The infection of a single-stranded RNA virus, NNV, significantly upregulated the myostatin promoter activities of the full-length (P-1835) and different deletion promoter constructs (P-1235, P-894 and P-791) (Fig 5). These results indicate the immune response of single-stranded RNA virus infection upregulated myostatin promoter activity.

thumbnail
Fig 5. Effect of NNV infection on the myostatin promoter activity.

The transfected Gf-1 cells were infected by a titter of 104 TCID50/ml of isolated GNNV. The relative luciferase activity of constructs P-1835, P-1235, P-894 and P-791 were measured at 24 hours post-infection and normalized against the activity of the pGL3-Basic vector. Bars indicate averages ± standard deviations for three replicate experiments and asterisks show significant differences (*p < 0.05).

https://doi.org/10.1371/journal.pone.0186506.g005

Discussion

Myostatin inhibits muscle cell growth and differentiation and this inhibition has been reported to cause muscle hyperplasia and hypertrophy [4]. However to date, the transcriptional regulation of grouper myostatin gene has not been investigated. The present study found, using deletion analysis, that E-box E6 was the most important positive cis-element; deletion analysis of E-box E6 resulted in a significant reduction in promoter activity. The results of both deletion and truncation analyses indicated that the E-box E6 region performed a dominant positive effect upon the activation of orange-spotted grouper myostatin promoter.

Unlike the positive regulation of E-box E6, both the 5’-deletion and truncation analyses indicated that grouper myostatin promoter activity was significantly increased in the absence of E-box E5. Several negative transcriptional regions of myostatin promoter in other species have been reported. Deng et al. reported that the deletion of -1519 to -1236 bp of 5’-upstream of the pig myostatin promoter increased the promoter transcriptional activity in myoblast cells [35]. The -1716 to -1850 bp of 5’-upstream of Sparus aurata myostatin 2 promoter was identified as a negative regulatory region [36]. However, none of these studies identified a specific negative motif at the myostatin promoter. In this study, we identified E-box E5 as an important negative cis-element that acts to downregulate myostatin promoter activity.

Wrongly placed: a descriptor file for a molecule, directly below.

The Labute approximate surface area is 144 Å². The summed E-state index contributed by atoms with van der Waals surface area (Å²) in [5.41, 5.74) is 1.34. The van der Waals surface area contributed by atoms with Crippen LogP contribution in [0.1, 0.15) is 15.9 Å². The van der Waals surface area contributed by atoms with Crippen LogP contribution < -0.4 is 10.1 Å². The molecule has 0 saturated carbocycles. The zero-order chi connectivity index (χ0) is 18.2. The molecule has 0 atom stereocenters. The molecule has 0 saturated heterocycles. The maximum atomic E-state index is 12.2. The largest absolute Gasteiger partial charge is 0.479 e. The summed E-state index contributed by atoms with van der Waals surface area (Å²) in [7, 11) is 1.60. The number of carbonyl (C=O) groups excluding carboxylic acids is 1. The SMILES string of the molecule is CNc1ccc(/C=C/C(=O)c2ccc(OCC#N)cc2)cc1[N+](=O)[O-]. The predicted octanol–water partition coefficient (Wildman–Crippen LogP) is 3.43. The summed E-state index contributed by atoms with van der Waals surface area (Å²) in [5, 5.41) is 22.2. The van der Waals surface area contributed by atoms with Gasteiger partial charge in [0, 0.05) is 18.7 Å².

MyoD is a myogenesis regulator that regulates muscle differentiation and proliferation through binding the E-boxes on the target genes [17, 19]. The pig myostatin promoter activity was increased 5-fold in C2C12 cells by cotransfection with MyoD [35]. Similarly, the grouper myostatin promoter was significantly activated by MyoD cotransfection, but not in the absence of E-box E6. These findings suggest that the grouper E-box E6 is a MyoD binding site and that MyoD binding upregulates grouper myostatin promoter activity. Since E-box E5 truncation shows no effect on the MyoD-myostatin promoter interaction, the E-box E5 may not be essential for MyoD to activate the myostatin promoter. In addition, interaction between E-box E6 and MyoD was proven through EMSA using recombinant MyoD and the oiligonucleotide fragment corresponding to the E-box E6 region. The direct binding between the E-box E6 region and MyoD increased with increase in the amount of the probe. However, E-box E6 truncated region contains not only E-box E6 but also CdxA and HNF-3b. With the use of point mutation, the E-Box E6 was further identified as a crucial motif required for MyoD activation of the grouper myostatin promoter.